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A still and quiet conscience. The king has cur'd me,
use of it.
Wol. I hope I have: I am able now, methinks, (Out of a fortitude of soul I feel,)
To endure more miseries, and greater far,
The heaviest, and the worst, Is your displeasure with the king. Wol.
God bless him! Crom. The next is, that sir Thomas More is chosen Lord chancellor in your place.
That's somewhat sudden : But he's a learned man. May he continue Long in his highness' favour, and do justice For truth's sake, and his conscience; that his bones, When he has run his course, and sleeps in blessings, May have a tomb of orphans' tears wept on 'em! What more?
Cromwell, I charge thee, fling away ambition;
Corruption wins not more than honesty.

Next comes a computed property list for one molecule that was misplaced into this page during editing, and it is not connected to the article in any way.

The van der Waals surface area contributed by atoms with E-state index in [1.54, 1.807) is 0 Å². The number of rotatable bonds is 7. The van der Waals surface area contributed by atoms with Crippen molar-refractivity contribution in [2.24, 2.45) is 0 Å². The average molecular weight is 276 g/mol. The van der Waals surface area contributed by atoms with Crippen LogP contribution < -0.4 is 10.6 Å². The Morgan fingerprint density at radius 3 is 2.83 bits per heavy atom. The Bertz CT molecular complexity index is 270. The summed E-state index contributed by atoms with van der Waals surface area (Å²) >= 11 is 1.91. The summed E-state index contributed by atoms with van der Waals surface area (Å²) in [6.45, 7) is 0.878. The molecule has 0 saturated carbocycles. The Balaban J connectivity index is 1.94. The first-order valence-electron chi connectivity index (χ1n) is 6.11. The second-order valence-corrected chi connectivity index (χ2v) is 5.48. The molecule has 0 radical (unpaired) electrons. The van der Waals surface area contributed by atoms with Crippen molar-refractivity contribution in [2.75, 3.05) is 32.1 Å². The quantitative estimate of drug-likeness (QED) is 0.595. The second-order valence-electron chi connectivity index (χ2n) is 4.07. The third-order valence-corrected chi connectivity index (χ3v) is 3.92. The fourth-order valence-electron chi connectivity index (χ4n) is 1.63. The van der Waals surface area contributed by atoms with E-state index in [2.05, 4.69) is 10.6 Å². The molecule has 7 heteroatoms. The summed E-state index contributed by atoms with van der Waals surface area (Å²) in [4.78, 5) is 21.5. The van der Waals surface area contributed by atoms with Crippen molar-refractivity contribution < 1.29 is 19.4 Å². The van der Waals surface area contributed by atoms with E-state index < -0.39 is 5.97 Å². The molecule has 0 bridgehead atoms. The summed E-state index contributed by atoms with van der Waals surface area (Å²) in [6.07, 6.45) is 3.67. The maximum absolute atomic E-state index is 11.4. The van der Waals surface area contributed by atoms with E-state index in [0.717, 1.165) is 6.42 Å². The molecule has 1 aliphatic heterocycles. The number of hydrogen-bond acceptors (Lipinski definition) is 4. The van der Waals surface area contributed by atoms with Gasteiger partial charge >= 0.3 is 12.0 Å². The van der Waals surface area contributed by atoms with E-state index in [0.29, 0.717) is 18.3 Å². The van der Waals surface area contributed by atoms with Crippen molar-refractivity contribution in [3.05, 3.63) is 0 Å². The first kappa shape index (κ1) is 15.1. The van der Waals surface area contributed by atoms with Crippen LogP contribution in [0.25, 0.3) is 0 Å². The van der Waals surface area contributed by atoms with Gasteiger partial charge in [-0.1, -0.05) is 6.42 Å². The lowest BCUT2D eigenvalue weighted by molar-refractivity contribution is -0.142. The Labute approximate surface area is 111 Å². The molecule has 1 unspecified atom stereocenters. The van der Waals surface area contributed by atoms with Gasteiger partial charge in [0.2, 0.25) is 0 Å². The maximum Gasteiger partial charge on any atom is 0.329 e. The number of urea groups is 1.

To silence envious tongues. Be just, and fear not:
Thou fall'st a blessed martyr. Serve the king;
There take an inventory of all I have,
To the last penny: 'tis the king's my robe,
I dare now call mine own. O Cromwell, Cromwell,
So I have. Farewell The hopes of court! my hopes in heaven do dwell.
Crom. That Cranmer is return'd with welcome, SCENE I-A street in Westminster. Enter Install'd lord archbishop of Canterbury.
Wol. That's news, indeed. Crom. Last, that the lady Anne, Whom the king hath in secrecy long married, This day was view'd in open, as his queen, Going to chapel; and the voice is now Only about her coronation.
Wol. There was the weight that pull'd me down.
The king has gone beyond me, all my glories
Thy hopeful service perish too: Good Cromwell,